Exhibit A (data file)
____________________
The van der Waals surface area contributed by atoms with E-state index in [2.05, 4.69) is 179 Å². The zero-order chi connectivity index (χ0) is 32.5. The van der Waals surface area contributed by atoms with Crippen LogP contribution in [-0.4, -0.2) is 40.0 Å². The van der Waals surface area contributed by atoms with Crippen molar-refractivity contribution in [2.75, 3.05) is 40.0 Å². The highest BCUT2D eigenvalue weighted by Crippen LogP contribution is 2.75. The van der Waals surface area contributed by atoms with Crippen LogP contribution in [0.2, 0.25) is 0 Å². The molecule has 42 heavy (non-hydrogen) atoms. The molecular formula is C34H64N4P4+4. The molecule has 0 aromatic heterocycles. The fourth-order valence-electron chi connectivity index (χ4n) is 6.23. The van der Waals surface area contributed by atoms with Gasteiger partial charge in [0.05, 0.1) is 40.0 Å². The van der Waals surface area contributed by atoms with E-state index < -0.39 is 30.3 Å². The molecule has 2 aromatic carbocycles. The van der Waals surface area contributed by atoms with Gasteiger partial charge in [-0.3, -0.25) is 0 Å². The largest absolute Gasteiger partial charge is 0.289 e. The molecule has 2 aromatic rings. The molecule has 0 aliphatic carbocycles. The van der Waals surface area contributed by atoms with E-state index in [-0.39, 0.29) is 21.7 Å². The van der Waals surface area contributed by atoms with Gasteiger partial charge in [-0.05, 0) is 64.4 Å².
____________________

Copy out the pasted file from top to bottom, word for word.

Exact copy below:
The van der Waals surface area contributed by atoms with E-state index in [2.05, 4.69) is 179 Å². The zero-order chi connectivity index (χ0) is 32.5. The van der Waals surface area contributed by atoms with Crippen LogP contribution in [-0.4, -0.2) is 40.0 Å². The van der Waals surface area contributed by atoms with Crippen molar-refractivity contribution in [2.75, 3.05) is 40.0 Å². The highest BCUT2D eigenvalue weighted by Crippen LogP contribution is 2.75. The van der Waals surface area contributed by atoms with Crippen LogP contribution in [0.2, 0.25) is 0 Å². The molecule has 42 heavy (non-hydrogen) atoms. The molecular formula is C34H64N4P4+4. The molecule has 0 aromatic heterocycles. The fourth-order valence-electron chi connectivity index (χ4n) is 6.23. The van der Waals surface area contributed by atoms with Gasteiger partial charge in [0.05, 0.1) is 40.0 Å². The van der Waals surface area contributed by atoms with E-state index < -0.39 is 30.3 Å². The molecule has 2 aromatic carbocycles. The van der Waals surface area contributed by atoms with Gasteiger partial charge in [-0.3, -0.25) is 0 Å². The largest absolute Gasteiger partial charge is 0.289 e. The molecule has 2 aromatic rings. The molecule has 0 aliphatic carbocycles. The van der Waals surface area contributed by atoms with E-state index in [-0.39, 0.29) is 21.7 Å². The van der Waals surface area contributed by atoms with Gasteiger partial charge in [-0.05, 0) is 64.4 Å².